To understand how remarkable this season has been for the first-place Atlanta Braves, consider this data compiled by MLB.com's Statcast™ team:
• They're the fifth team in 30 years to have multiple position players 21 or younger play at least 70 games -- Ronald Acuna Jr. is 20; Ozzie Albies, 21.
• They're the second team in the live-ball era to have four pitchers 21 or younger make starts.
• Five of MLB's six youngest players in 2018 are Baby Braves, including three 20-year-old pitchers who've combined to make seven starts -- Bryse Wilson, Kolby Allard and Mike Soroka.
• Albies has played 122 games; Acuna, 75. When Acuna plays his 100th, Atlanta will be just the third team in 30 years to have multiple position players on the field for 100-plus games.
Here's how rare that feat is (thanks again to the Statcast™ team for the research): Acuna (2.5) and Albies (2.8) are on track for 3-WAR seasons, per Baseball-Reference. That has happened just once before, when the 1959 Giants, who had two 21-year-old future Hall of Famers -- Orlando Cepeda and Willie McCovey -- contribute 3-plus WAR seasons.
Only the 1952 Pirates had four 21-or-younger pitchers make starts and two position players that age play 50 games. But the Bucs lost 112 games that season, while the Braves are fighting for a postseason berth.
Atlanta has amassed so much talent in its Minor League system that -- like the Royals, Cubs and Astros in recent seasons -- it was a question of how quickly it would be back in contention.
The Braves led the Majors with eight players on MLB Pipeline's Top 100 Prospects list entering the season. (Here's the latest ranking.) Acuna, who made his debut on April 25, was second overall.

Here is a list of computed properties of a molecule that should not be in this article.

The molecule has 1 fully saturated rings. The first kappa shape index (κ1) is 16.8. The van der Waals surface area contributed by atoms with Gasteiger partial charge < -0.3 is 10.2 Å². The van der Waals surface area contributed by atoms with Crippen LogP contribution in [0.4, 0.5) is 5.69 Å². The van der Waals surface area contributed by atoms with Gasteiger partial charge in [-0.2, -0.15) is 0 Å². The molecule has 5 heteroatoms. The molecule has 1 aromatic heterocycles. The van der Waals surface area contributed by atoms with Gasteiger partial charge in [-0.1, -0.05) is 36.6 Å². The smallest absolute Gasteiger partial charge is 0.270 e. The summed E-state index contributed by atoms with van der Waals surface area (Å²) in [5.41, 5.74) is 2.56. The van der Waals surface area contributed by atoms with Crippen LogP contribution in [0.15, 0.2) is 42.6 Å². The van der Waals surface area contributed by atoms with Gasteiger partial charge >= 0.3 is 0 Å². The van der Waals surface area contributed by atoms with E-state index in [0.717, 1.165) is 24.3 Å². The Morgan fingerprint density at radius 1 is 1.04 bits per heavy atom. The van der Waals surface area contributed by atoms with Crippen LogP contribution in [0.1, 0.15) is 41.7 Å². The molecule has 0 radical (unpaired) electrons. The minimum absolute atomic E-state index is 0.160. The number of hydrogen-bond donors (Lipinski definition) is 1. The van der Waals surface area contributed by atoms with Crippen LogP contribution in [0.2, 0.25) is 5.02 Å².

Atlanta has spent 69 days atop the National League East after spending nine there the previous three seasons combined. At 71-55, the Braves have already surpassed their average win total of the previous three seasons (69). Last season, they won their 71st game on Sept. 25 in Game No. 155.
Obviously, the Braves' success is not just about young players. Veteran first baseman Freddie Freeman and veteran outfielder Nick Markakis have had tremendous seasons.
Freeman had a one-point lead over Matt Carpenter of the Cardinals in MLB.com's latest survey of potential NL MVP Award candidates. Also, veteran right-hander Anibal Sanchez is having one of his best seasons after being released by the Twins during Spring Training.
Rookie third baseman Johan Camargo, 24, has been a steady contributor with 13 home runs, a .790 OPS and elite defensive play.
And the Braves' rotation has been anchored nicely by Mike Foltynewicz, Sean Newcomb and Julio Teheran. While Teheran is a product of Atlanta's farm system, Foltynewicz and Newcomb were acquired in trades with the Astros and Angels, respectively.
All in all, it's working. Manager Brian Snitker, who has spent 42 years in the Braves' organization, has been one of the unsung heroes of this season.
First-year general manager Alex Anthopoulos upgraded the roster at the non-waiver Trade Deadline by acquiring a starting pitcher (Kevin Gausman), two relievers (Jonny Venters and Brad Brach) and an outfielder (Adam Duvall). But Anthopoulos made those deals without losing sight of the big picture, declining to surrender any of the organization's top 20 prospects to make a larger trade.
It has worked. Atlanta leads the NL in runs, and Acuna has 13 home runs and a 1.164 OPS since Snitker inserted him at the top of the lineup after the All-Star break.
The Braves lead the second-place Phillies by three games in the NL East, and the two teams play seven more times during an 11-day stretch in September, including three in Philadelphia at the end of the regular season.
Atlanta fans appear to have bought into the youth and energy of this Braves team, with the franchise on track for its highest home attendance in 16 years.